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come, tailor made for ted cruz. but in these early numbers rubio and cruz are locked in a battle for second place. what's your take on this. >> reporter: well, if ted cruz doesn't do well in iowa that would be a real blow. as you said, iowa was the place where his campaign was going to start, have a big spark, and that's because of the conservatives who vote in the caucuses and evangelicals but it's also part of his bigger campaign theory. if he can't do it in iowa he will not be able to do it in other places. he has $20 million still on hand he can use and there are future contestcontests in south carolid the contests on the first of march in the southern states where he could recoup. but iowa was the place where it was all supposed to start. >> pelley: well, iowa liberals are tailor made for bernie sanders, and he'll do well in new hampshire next week because it's next to his home state of vermont. but what about later primaries for sanders? >> reporter: those are harder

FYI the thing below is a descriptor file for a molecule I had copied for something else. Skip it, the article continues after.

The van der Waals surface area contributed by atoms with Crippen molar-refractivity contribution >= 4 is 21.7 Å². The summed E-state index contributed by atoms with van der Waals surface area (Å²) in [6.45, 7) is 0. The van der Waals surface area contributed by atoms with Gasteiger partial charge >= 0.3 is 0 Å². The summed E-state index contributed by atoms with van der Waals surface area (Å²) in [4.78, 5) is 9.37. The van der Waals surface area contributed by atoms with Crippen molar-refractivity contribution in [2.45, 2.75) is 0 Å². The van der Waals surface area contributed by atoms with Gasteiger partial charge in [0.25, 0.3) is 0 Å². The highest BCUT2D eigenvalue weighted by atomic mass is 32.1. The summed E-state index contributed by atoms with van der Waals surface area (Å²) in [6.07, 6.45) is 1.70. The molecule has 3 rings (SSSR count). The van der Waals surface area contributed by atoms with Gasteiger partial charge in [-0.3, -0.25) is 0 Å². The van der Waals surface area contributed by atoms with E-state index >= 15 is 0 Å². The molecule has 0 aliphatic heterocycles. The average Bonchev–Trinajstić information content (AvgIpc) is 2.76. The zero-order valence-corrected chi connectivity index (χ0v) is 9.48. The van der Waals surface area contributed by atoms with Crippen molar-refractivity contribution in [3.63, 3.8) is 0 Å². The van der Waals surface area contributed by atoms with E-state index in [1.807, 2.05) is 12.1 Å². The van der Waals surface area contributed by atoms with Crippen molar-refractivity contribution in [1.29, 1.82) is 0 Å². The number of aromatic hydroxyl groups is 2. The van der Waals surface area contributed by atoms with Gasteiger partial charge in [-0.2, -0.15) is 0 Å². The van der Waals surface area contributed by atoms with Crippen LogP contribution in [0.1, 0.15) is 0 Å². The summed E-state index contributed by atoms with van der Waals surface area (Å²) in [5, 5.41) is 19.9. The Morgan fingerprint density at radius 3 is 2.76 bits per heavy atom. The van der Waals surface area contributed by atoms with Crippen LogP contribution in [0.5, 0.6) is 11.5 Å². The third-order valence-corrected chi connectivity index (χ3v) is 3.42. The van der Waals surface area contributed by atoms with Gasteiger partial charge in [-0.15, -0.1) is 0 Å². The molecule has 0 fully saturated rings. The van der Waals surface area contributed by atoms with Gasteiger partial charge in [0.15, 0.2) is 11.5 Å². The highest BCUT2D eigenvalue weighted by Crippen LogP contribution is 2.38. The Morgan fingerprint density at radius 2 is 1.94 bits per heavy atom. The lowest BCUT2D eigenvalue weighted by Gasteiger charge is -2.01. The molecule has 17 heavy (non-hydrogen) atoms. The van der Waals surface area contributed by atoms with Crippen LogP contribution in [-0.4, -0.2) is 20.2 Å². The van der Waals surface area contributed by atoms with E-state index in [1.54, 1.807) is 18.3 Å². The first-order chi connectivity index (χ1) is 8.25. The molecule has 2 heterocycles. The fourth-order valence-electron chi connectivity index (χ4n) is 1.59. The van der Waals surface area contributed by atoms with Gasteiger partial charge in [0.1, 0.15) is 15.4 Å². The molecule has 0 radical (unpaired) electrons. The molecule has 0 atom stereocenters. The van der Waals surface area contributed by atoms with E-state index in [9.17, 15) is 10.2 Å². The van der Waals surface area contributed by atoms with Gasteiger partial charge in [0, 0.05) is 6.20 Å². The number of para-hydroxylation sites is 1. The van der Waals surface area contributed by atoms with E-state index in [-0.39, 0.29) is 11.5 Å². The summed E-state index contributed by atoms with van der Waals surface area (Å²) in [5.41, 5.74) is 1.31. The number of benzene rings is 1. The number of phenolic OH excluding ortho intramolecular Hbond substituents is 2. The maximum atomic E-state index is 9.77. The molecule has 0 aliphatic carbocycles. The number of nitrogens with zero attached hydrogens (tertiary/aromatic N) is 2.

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those are states in which hillary clinton has a good, strong organization. so it would be hard for bernie sanders to ride a wave of enthusiasm in those later states. that's why iowa is so important for him because if bernie sanders can't win in iowa, it's that much harder for him to win in those later states states. >> pelley: what about the turnout tonight? what are you seeing? >> reporter: my e-mail is burning with stories from people in various place always over the state who are saying they've run out of ballots. they've been take hours to sign people in. that it's basically a big turnout everywhere. i talked to some senior republicans who are very close to the party who say that they've been getting lots of calls over the last several weeks of people asking how to register to vote. some are admyth to having been democrats at one point. they have assessed this as that trump turnout that they have been watching for, seeing if it would actually lap, and that's what they think is happening now with these big turnout numbers. >> pelley: john, there are still 12 republican candidates. you would expect some to drop